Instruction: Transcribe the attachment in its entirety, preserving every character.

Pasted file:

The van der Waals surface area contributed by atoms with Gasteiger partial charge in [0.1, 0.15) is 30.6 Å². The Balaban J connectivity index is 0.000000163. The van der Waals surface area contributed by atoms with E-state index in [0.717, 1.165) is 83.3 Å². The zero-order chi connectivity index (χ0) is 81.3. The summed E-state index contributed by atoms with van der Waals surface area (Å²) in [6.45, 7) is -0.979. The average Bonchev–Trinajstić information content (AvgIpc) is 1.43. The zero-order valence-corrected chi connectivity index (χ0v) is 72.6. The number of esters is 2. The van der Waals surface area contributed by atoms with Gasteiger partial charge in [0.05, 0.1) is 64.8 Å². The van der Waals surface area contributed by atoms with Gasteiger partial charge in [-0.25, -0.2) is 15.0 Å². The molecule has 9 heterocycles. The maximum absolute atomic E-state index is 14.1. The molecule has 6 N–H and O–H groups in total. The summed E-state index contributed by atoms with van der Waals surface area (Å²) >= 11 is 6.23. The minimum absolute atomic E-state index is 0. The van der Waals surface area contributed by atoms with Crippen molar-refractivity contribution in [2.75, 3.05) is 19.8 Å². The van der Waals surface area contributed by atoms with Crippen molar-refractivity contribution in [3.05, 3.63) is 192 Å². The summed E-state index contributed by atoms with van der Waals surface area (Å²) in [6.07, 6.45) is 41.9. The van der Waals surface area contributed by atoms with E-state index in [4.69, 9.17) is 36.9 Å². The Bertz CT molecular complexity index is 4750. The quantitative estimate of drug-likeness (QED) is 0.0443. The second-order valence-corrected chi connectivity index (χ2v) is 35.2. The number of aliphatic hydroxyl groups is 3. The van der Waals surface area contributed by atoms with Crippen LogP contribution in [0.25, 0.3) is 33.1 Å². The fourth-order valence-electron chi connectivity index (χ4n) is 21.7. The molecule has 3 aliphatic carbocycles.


The van der Waals surface area contributed by atoms with Gasteiger partial charge in [0.1, 0.15) is 30.6 Å². The Balaban J connectivity index is 0.000000163. The van der Waals surface area contributed by atoms with E-state index in [0.717, 1.165) is 83.3 Å². The zero-order chi connectivity index (χ0) is 81.3. The summed E-state index contributed by atoms with van der Waals surface area (Å²) in [6.45, 7) is -0.979. The average Bonchev–Trinajstić information content (AvgIpc) is 1.43. The zero-order valence-corrected chi connectivity index (χ0v) is 72.6. The number of esters is 2. The van der Waals surface area contributed by atoms with Gasteiger partial charge in [0.05, 0.1) is 64.8 Å². The van der Waals surface area contributed by atoms with Gasteiger partial charge in [-0.25, -0.2) is 15.0 Å². The molecule has 9 heterocycles. The maximum absolute atomic E-state index is 14.1. The molecule has 6 N–H and O–H groups in total. The summed E-state index contributed by atoms with van der Waals surface area (Å²) >= 11 is 6.23. The minimum absolute atomic E-state index is 0. The van der Waals surface area contributed by atoms with Crippen molar-refractivity contribution in [2.75, 3.05) is 19.8 Å². The van der Waals surface area contributed by atoms with Crippen molar-refractivity contribution in [3.05, 3.63) is 192 Å². The summed E-state index contributed by atoms with van der Waals surface area (Å²) in [6.07, 6.45) is 41.9. The van der Waals surface area contributed by atoms with E-state index in [4.69, 9.17) is 36.9 Å². The Bertz CT molecular complexity index is 4750. The quantitative estimate of drug-likeness (QED) is 0.0443. The second-order valence-corrected chi connectivity index (χ2v) is 35.2. The number of aliphatic hydroxyl groups is 3. The van der Waals surface area contributed by atoms with Crippen LogP contribution in [0.25, 0.3) is 33.1 Å². The fourth-order valence-electron chi connectivity index (χ4n) is 21.7. The molecule has 3 aliphatic carbocycles.